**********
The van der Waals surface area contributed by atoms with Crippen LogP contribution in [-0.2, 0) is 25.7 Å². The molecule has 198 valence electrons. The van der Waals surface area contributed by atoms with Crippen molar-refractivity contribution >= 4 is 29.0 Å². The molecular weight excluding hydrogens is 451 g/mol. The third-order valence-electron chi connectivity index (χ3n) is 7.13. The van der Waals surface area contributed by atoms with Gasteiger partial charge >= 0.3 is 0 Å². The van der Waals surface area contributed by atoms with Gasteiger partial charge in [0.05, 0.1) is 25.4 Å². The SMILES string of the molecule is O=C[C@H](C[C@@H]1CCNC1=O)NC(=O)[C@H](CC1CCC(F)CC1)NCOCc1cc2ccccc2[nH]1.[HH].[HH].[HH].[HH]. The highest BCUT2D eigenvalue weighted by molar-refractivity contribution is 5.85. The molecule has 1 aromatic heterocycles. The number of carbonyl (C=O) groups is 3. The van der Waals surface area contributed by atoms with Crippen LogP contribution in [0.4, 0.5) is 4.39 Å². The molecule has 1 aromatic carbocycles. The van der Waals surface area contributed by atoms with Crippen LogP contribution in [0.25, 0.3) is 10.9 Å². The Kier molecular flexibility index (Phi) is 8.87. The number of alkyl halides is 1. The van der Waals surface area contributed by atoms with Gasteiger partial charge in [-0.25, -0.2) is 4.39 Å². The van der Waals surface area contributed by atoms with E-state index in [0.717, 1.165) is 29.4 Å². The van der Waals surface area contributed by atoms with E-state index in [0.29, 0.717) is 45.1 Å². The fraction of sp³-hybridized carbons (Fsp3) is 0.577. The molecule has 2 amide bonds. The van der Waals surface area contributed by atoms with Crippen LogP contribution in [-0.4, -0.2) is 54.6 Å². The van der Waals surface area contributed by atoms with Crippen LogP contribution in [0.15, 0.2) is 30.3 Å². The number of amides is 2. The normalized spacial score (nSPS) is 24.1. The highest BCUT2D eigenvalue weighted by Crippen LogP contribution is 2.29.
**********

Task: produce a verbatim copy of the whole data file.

The van der Waals surface area contributed by atoms with Crippen LogP contribution in [-0.2, 0) is 25.7 Å². The molecule has 198 valence electrons. The van der Waals surface area contributed by atoms with Crippen molar-refractivity contribution >= 4 is 29.0 Å². The molecular weight excluding hydrogens is 451 g/mol. The third-order valence-electron chi connectivity index (χ3n) is 7.13. The van der Waals surface area contributed by atoms with Gasteiger partial charge >= 0.3 is 0 Å². The van der Waals surface area contributed by atoms with Gasteiger partial charge in [0.05, 0.1) is 25.4 Å². The SMILES string of the molecule is O=C[C@H](C[C@@H]1CCNC1=O)NC(=O)[C@H](CC1CCC(F)CC1)NCOCc1cc2ccccc2[nH]1.[HH].[HH].[HH].[HH]. The highest BCUT2D eigenvalue weighted by molar-refractivity contribution is 5.85. The molecule has 1 aromatic heterocycles. The number of carbonyl (C=O) groups is 3. The van der Waals surface area contributed by atoms with Crippen LogP contribution in [0.4, 0.5) is 4.39 Å². The molecule has 1 aromatic carbocycles. The van der Waals surface area contributed by atoms with Crippen LogP contribution in [0.25, 0.3) is 10.9 Å². The Kier molecular flexibility index (Phi) is 8.87. The number of alkyl halides is 1. The van der Waals surface area contributed by atoms with Gasteiger partial charge in [-0.25, -0.2) is 4.39 Å². The van der Waals surface area contributed by atoms with E-state index in [0.717, 1.165) is 29.4 Å². The van der Waals surface area contributed by atoms with E-state index in [0.29, 0.717) is 45.1 Å². The fraction of sp³-hybridized carbons (Fsp3) is 0.577. The molecule has 2 amide bonds. The van der Waals surface area contributed by atoms with Crippen LogP contribution in [-0.4, -0.2) is 54.6 Å². The van der Waals surface area contributed by atoms with Crippen LogP contribution in [0.15, 0.2) is 30.3 Å². The number of amides is 2. The normalized spacial score (nSPS) is 24.1. The highest BCUT2D eigenvalue weighted by Crippen LogP contribution is 2.29.